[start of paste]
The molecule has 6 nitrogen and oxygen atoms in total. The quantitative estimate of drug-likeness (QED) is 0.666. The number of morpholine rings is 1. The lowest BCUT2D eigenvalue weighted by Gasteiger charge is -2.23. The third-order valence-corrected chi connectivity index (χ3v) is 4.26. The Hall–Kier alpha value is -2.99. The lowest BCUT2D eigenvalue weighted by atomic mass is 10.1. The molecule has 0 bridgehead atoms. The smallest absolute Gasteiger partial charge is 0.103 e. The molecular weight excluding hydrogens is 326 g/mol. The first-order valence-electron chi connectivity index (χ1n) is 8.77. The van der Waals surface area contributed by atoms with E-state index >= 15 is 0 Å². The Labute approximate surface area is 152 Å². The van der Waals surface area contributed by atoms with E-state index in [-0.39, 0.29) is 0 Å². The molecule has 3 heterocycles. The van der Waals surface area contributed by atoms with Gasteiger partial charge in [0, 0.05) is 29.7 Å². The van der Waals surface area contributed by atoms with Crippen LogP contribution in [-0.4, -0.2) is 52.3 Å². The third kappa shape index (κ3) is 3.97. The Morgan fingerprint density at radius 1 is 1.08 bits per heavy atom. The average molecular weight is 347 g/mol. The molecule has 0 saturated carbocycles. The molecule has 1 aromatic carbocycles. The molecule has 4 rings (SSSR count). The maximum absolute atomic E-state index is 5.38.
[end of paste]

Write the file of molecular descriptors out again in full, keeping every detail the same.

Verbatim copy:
The molecule has 6 nitrogen and oxygen atoms in total. The quantitative estimate of drug-likeness (QED) is 0.666. The number of morpholine rings is 1. The lowest BCUT2D eigenvalue weighted by Gasteiger charge is -2.23. The third-order valence-corrected chi connectivity index (χ3v) is 4.26. The Hall–Kier alpha value is -2.99. The lowest BCUT2D eigenvalue weighted by atomic mass is 10.1. The molecule has 0 bridgehead atoms. The smallest absolute Gasteiger partial charge is 0.103 e. The molecular weight excluding hydrogens is 326 g/mol. The first-order valence-electron chi connectivity index (χ1n) is 8.77. The van der Waals surface area contributed by atoms with E-state index >= 15 is 0 Å². The Labute approximate surface area is 152 Å². The van der Waals surface area contributed by atoms with E-state index in [-0.39, 0.29) is 0 Å². The molecule has 3 heterocycles. The van der Waals surface area contributed by atoms with Gasteiger partial charge in [0, 0.05) is 29.7 Å². The van der Waals surface area contributed by atoms with Crippen LogP contribution in [-0.4, -0.2) is 52.3 Å². The third kappa shape index (κ3) is 3.97. The Morgan fingerprint density at radius 1 is 1.08 bits per heavy atom. The average molecular weight is 347 g/mol. The molecule has 0 saturated carbocycles. The molecule has 1 aromatic carbocycles. The molecule has 4 rings (SSSR count). The maximum absolute atomic E-state index is 5.38.